Commenting on North Korea’s attack and sinking of the Cheonan with 46 South Korean sailors killed, President Obama said this past weekend at the G-20 summit in Toronto that “our main focus right now is in the U.N. Security Council making sure that there is a crystal-clear acknowledgement that North Korea engaged in belligerent behavior that is unacceptable to the international community.”
Speaking in Prague a year ago, just after North Korea tested a rocket that could be used in a long-range missile, the president memorably declared: “Rules must be binding. Violations must be punished. Words must mean something.”
Yet, thus far, when it comes to North Korea’s belligerent behavior, President Obama’s words have meant little. It is worth asking why. Part of the answer lies in Pyongyong’s ace in the hole: nuclear weapons. Or is it aces in the hole?
Rand has recently updated one of its studies of the North Korean nuclear arsenal under the significant title Uncertainties in the North Korean Nuclear Threat.
North Korea has produced at least two nuclear devices: the one it tested in October 2006 and the one tested in May 2009. It appears that North Korea does have adequate fissile material for at least 5–10 nuclear weapons, but has it made those weapons? And if so, what form have they taken? Are they bombs, missile warheads, or just nuclear devices that might be hidden along a road or some comparable place?
In these issues, the key question is: Has North Korea pursued nuclear weapon development entirely on its own? Or has it gotten external help? And if so, has that help been in terms of expertise provided, key components and materials provided, and/or what? For example, many experts assume that North Korea may not yet have a nuclear weapon capable of fitting on a ballistic missile because making such a weapon requires significant expertise in nuclear weapon design and explosions. But if North Korea has had external help in such designs from experts of other countries, then it may have already completed such nuclear warheads. Not knowing makes the North Korean nuclear weapon threat very uncertain.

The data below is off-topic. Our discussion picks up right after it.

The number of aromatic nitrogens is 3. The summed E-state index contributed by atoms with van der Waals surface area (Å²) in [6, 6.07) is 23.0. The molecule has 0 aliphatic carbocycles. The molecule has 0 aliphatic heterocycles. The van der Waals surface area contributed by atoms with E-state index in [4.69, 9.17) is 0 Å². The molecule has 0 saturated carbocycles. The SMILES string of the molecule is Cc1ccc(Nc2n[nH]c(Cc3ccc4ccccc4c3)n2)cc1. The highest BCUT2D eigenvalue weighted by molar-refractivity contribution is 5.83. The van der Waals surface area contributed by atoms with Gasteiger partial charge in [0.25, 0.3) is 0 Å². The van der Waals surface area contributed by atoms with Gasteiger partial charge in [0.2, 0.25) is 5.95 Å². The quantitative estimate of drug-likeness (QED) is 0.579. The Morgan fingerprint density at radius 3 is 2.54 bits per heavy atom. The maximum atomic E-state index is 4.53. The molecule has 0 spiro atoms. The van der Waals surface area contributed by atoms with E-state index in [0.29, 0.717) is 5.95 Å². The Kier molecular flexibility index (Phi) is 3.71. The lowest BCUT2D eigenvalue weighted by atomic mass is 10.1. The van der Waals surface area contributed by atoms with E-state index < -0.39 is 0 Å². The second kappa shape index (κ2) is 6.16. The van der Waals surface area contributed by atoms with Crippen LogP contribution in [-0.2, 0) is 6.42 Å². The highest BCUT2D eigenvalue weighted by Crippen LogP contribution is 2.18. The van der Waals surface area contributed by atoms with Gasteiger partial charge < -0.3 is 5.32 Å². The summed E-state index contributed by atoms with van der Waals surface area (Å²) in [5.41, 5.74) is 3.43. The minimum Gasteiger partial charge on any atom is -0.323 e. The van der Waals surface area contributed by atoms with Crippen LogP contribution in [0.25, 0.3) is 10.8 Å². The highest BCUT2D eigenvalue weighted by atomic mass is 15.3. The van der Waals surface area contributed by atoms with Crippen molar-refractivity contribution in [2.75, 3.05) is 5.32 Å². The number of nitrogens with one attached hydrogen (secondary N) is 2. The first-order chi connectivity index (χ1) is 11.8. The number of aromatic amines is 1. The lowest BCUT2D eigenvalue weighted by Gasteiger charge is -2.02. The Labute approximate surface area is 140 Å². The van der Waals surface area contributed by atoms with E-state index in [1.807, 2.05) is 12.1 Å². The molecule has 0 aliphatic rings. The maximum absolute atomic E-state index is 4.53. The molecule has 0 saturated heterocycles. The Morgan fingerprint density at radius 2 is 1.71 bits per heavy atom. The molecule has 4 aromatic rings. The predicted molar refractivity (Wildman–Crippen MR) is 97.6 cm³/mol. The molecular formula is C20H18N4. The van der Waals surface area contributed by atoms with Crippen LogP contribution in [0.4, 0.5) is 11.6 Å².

One of North Korea’s purposes in acquiring nuclear weapons is deterrence. Uncertainty serves to enhance their deterrent effect. It is no surprise that in response to Pyongyong’s belligerent behavior, the United States and South Korea have effectively been deterred. “I think President Lee [Myung-bak] has shown extraordinary restraint given these circumstances,” were President Obama’s words of praise for South Korea’s leadership in Toronto. Given the shadow cast by the North’s nuclear weapons, what choice did Lee have other than “extraordinary restraint”?
There are urgent lessons here as we contemplate a world in which Iran also possesses one or more nuclear bombs.